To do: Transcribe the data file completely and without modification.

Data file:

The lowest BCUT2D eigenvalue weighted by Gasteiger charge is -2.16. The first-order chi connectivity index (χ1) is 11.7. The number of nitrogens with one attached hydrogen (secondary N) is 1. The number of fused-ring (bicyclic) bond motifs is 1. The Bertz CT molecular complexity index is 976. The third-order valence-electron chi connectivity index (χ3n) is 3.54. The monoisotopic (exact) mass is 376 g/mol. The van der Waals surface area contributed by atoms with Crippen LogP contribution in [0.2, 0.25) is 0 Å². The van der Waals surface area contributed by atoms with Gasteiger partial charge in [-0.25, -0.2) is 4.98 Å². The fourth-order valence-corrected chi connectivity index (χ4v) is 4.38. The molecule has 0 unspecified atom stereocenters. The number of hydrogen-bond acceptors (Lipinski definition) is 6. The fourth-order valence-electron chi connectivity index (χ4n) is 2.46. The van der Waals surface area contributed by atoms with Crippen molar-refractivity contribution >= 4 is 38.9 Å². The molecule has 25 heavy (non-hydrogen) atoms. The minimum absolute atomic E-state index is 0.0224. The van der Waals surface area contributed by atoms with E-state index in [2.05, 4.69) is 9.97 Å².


The lowest BCUT2D eigenvalue weighted by Gasteiger charge is -2.16. The first-order chi connectivity index (χ1) is 11.7. The number of nitrogens with one attached hydrogen (secondary N) is 1. The number of fused-ring (bicyclic) bond motifs is 1. The Bertz CT molecular complexity index is 976. The third-order valence-electron chi connectivity index (χ3n) is 3.54. The monoisotopic (exact) mass is 376 g/mol. The van der Waals surface area contributed by atoms with Crippen LogP contribution in [0.2, 0.25) is 0 Å². The van der Waals surface area contributed by atoms with Gasteiger partial charge in [-0.25, -0.2) is 4.98 Å². The fourth-order valence-corrected chi connectivity index (χ4v) is 4.38. The molecule has 0 unspecified atom stereocenters. The number of hydrogen-bond acceptors (Lipinski definition) is 6. The fourth-order valence-electron chi connectivity index (χ4n) is 2.46. The van der Waals surface area contributed by atoms with Crippen molar-refractivity contribution >= 4 is 38.9 Å². The molecule has 25 heavy (non-hydrogen) atoms. The minimum absolute atomic E-state index is 0.0224. The van der Waals surface area contributed by atoms with E-state index in [2.05, 4.69) is 9.97 Å².